No water rate hike for Rochester residents, despite pandemic

By: Mary Beth Almond | Rochester Post | Published September 8, 2020

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ROCHESTER — While COVID-19 has brought change to just about every part of modern life, one thing that will remain steady over the next year is the city of Rochester’s water rates.

On Aug. 24, the Rochester City Council unanimously approved no rate increases for the next billing year — which runs from September 2020 to August 2021 — based on the recommendations of a water and sewer rate study recently completed by Raftelis.

“We believe that our current revenue levels are adequate through at least next year, so we are not recommending any adjustments to rates,” said Collin Drat, a project manager with Raftelis. “Even following that, our rates are generally in a good place.”

Mayor Stuart Bikson said keeping water and sewer rate increases small and predictable is a goal of the Rochester City Council.

“The city of Rochester has invested wisely in our water and sewer infrastructure. This investment will lead to zero rate increase this year and small increases into future years,” he said in a statement.    

Rochester Finance Director Anthony Moggio said the city contracted with Raftelis to provide a deep review of its rates to make sure that they are fair and equitable to users.

As part of the contract, the company developed water and sewer financial plans and rate structure alternatives for the city. The entire plan is available on the city’s website.

“All the users of our water system can review and see through Raftelis’ report that our rates are indeed fair and equitable. In fact, no rate change for this year and minor ones going forward is a testament to that,” he said in a statement.

The general objective of the financial planning process, according to city officials, was to determine the level of rate revenue required to provide for the financial sustainability of the utilities into the future.

“This will still allow the city to provide safe and reliable drinking water and sewage disposal systems, while still fairly recovering the cost from usage,” said Public Works Director Sandy Brondstetter.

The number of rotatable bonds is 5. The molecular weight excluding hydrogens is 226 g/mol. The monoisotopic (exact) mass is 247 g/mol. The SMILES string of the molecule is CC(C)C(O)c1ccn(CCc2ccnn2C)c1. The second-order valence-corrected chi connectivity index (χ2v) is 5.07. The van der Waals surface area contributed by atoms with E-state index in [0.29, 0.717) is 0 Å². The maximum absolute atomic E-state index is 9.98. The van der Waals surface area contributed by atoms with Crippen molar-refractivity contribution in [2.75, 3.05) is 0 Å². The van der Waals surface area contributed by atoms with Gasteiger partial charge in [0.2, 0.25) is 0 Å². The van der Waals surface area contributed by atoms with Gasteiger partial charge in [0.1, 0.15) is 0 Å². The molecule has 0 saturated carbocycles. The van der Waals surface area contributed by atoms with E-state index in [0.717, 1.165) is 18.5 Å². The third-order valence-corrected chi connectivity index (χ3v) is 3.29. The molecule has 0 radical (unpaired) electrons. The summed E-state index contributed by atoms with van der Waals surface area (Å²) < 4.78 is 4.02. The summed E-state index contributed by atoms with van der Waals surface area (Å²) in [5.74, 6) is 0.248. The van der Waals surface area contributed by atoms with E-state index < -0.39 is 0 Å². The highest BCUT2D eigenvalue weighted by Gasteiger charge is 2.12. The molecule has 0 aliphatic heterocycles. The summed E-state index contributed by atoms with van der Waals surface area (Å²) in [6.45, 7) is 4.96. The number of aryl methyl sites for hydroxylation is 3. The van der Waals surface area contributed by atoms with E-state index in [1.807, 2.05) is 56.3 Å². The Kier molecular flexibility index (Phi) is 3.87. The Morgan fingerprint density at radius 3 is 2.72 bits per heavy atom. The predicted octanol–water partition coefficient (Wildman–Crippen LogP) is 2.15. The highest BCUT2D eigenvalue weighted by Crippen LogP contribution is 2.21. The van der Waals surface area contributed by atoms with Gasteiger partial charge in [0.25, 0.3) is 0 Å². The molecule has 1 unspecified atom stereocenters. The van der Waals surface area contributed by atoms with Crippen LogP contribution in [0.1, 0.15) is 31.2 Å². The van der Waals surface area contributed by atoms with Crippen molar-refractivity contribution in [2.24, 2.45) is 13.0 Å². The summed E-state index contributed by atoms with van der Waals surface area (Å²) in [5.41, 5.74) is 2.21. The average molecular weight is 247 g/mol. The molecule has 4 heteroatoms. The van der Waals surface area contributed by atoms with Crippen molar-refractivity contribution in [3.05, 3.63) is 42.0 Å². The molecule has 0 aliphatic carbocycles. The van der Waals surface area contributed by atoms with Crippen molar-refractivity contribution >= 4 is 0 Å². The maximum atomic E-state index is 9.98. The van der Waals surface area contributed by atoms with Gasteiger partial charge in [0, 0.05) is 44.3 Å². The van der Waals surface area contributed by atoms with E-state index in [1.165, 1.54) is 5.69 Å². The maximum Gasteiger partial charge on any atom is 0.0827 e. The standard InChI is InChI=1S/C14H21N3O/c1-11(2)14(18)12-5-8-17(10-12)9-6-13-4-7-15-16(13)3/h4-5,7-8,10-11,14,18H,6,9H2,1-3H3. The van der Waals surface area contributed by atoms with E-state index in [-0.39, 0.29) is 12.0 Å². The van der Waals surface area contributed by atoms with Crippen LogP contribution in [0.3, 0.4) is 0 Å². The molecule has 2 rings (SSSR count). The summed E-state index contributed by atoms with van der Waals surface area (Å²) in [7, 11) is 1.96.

City officials said “modest increases” may be needed beginning in September 2021, which will be monitored and evaluated during the annual budget process.

“Unless something substantial changes on the capital needs side, (we can continue with) modest adjustments in future years, as needed, to keep revenues in line with costs,” Drat said.

Rochester has two water systems: a well water system on the city’s west side, west of Letica Drive, that pumps, treats and distributes well water to over 2,000 customers; and the Great Lakes Water Authority system, which provides water — through Shelby Township — to over 1,700 city customers on the city’s east side, east of Letica Drive.

All sewer service customers in the city receive the service from the same provider, the Oakland County Water Resources Commission, through a contract with the GLWA.

As far as rates go, City Manager Blaine Wing said the city operates the well water system and provides water from the system at “an economical rate” to those on the west side of Letica, while those on the east side of Letica must pay the rate set by the GLWA that is passed on to the city. All city residents are required to pay the same sewer rates, set by the sewer service provider.

To help offset future rate increases, residents and businesses are encouraged to install an irrigation meter, replace grass with a lower maintenance option, water their lawns during non-peak periods of midnight-5 a.m. to reduce capital investment and energy costs, and check their water meter for the leak alarm icon, which will indicate if water is continually passing through the meter for a 24-hour period.

For more information on the city’s sewer and water rates, or to learn how to read your meter, visit www.rochestermi.org/rates or call (248) 733-3700.

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